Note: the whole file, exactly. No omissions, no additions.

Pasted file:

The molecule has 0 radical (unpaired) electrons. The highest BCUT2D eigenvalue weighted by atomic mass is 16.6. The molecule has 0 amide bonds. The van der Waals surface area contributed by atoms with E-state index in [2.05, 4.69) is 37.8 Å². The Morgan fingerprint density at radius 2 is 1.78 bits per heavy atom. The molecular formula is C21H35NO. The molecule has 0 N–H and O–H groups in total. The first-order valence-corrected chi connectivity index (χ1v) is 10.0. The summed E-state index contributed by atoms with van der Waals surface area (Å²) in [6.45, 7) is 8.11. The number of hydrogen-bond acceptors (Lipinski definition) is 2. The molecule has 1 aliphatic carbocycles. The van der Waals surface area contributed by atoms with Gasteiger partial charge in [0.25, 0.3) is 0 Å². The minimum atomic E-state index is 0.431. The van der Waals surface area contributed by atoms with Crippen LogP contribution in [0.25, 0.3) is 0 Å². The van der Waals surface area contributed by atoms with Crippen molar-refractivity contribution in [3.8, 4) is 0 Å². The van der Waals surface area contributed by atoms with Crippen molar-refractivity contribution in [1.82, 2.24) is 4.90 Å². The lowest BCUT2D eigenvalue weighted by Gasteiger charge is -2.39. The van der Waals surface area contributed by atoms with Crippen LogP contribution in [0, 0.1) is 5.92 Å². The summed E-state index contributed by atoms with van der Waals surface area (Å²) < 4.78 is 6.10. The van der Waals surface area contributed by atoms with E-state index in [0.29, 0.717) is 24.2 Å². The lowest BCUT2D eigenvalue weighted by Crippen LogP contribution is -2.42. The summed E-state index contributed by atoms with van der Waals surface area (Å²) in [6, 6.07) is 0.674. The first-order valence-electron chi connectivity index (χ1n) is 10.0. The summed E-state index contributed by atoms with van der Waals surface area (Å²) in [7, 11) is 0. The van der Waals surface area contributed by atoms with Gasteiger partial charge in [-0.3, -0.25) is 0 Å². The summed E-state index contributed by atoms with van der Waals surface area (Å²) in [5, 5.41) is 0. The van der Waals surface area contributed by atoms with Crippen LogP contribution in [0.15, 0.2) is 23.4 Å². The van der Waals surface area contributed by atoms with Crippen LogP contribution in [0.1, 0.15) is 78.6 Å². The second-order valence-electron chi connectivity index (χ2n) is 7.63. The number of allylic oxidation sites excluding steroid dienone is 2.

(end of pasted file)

The molecule has 0 radical (unpaired) electrons. The highest BCUT2D eigenvalue weighted by atomic mass is 16.6. The molecule has 0 amide bonds. The van der Waals surface area contributed by atoms with E-state index in [2.05, 4.69) is 37.8 Å². The Morgan fingerprint density at radius 2 is 1.78 bits per heavy atom. The molecular formula is C21H35NO. The molecule has 0 N–H and O–H groups in total. The first-order valence-corrected chi connectivity index (χ1v) is 10.0. The summed E-state index contributed by atoms with van der Waals surface area (Å²) in [6.45, 7) is 8.11. The number of hydrogen-bond acceptors (Lipinski definition) is 2. The molecule has 1 aliphatic carbocycles. The van der Waals surface area contributed by atoms with Gasteiger partial charge in [0.25, 0.3) is 0 Å². The minimum atomic E-state index is 0.431. The van der Waals surface area contributed by atoms with Crippen LogP contribution in [0.25, 0.3) is 0 Å². The van der Waals surface area contributed by atoms with Crippen molar-refractivity contribution in [3.8, 4) is 0 Å². The van der Waals surface area contributed by atoms with Crippen molar-refractivity contribution in [1.82, 2.24) is 4.90 Å². The lowest BCUT2D eigenvalue weighted by Gasteiger charge is -2.39. The van der Waals surface area contributed by atoms with Crippen LogP contribution in [0, 0.1) is 5.92 Å². The summed E-state index contributed by atoms with van der Waals surface area (Å²) < 4.78 is 6.10. The van der Waals surface area contributed by atoms with E-state index in [0.29, 0.717) is 24.2 Å². The lowest BCUT2D eigenvalue weighted by Crippen LogP contribution is -2.42. The summed E-state index contributed by atoms with van der Waals surface area (Å²) in [6, 6.07) is 0.674. The first-order valence-electron chi connectivity index (χ1n) is 10.0. The summed E-state index contributed by atoms with van der Waals surface area (Å²) in [7, 11) is 0. The van der Waals surface area contributed by atoms with Gasteiger partial charge in [-0.3, -0.25) is 0 Å². The summed E-state index contributed by atoms with van der Waals surface area (Å²) in [5, 5.41) is 0. The van der Waals surface area contributed by atoms with Crippen LogP contribution in [0.15, 0.2) is 23.4 Å². The van der Waals surface area contributed by atoms with Crippen LogP contribution in [0.1, 0.15) is 78.6 Å². The second-order valence-electron chi connectivity index (χ2n) is 7.63. The number of allylic oxidation sites excluding steroid dienone is 2.